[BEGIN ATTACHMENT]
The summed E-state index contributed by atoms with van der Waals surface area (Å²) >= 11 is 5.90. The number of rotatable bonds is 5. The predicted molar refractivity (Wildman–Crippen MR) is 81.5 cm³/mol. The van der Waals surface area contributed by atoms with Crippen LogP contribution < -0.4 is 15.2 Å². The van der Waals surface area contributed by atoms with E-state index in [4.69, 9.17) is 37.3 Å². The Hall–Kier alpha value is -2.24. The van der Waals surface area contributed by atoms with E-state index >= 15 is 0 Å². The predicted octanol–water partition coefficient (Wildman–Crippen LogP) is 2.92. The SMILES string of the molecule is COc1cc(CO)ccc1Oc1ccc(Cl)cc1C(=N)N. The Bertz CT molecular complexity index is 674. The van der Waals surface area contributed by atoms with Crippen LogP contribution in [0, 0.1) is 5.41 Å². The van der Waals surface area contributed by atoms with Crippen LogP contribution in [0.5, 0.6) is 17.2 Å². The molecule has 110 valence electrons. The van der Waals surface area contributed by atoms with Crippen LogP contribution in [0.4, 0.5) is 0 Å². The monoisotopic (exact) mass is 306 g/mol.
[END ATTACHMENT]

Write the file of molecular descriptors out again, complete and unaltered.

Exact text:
The summed E-state index contributed by atoms with van der Waals surface area (Å²) >= 11 is 5.90. The number of rotatable bonds is 5. The predicted molar refractivity (Wildman–Crippen MR) is 81.5 cm³/mol. The van der Waals surface area contributed by atoms with Crippen LogP contribution < -0.4 is 15.2 Å². The van der Waals surface area contributed by atoms with E-state index in [4.69, 9.17) is 37.3 Å². The Hall–Kier alpha value is -2.24. The van der Waals surface area contributed by atoms with E-state index >= 15 is 0 Å². The predicted octanol–water partition coefficient (Wildman–Crippen LogP) is 2.92. The SMILES string of the molecule is COc1cc(CO)ccc1Oc1ccc(Cl)cc1C(=N)N. The Bertz CT molecular complexity index is 674. The van der Waals surface area contributed by atoms with Crippen LogP contribution in [0, 0.1) is 5.41 Å². The van der Waals surface area contributed by atoms with Crippen LogP contribution in [0.5, 0.6) is 17.2 Å². The molecule has 110 valence electrons. The van der Waals surface area contributed by atoms with Crippen LogP contribution in [0.4, 0.5) is 0 Å². The monoisotopic (exact) mass is 306 g/mol.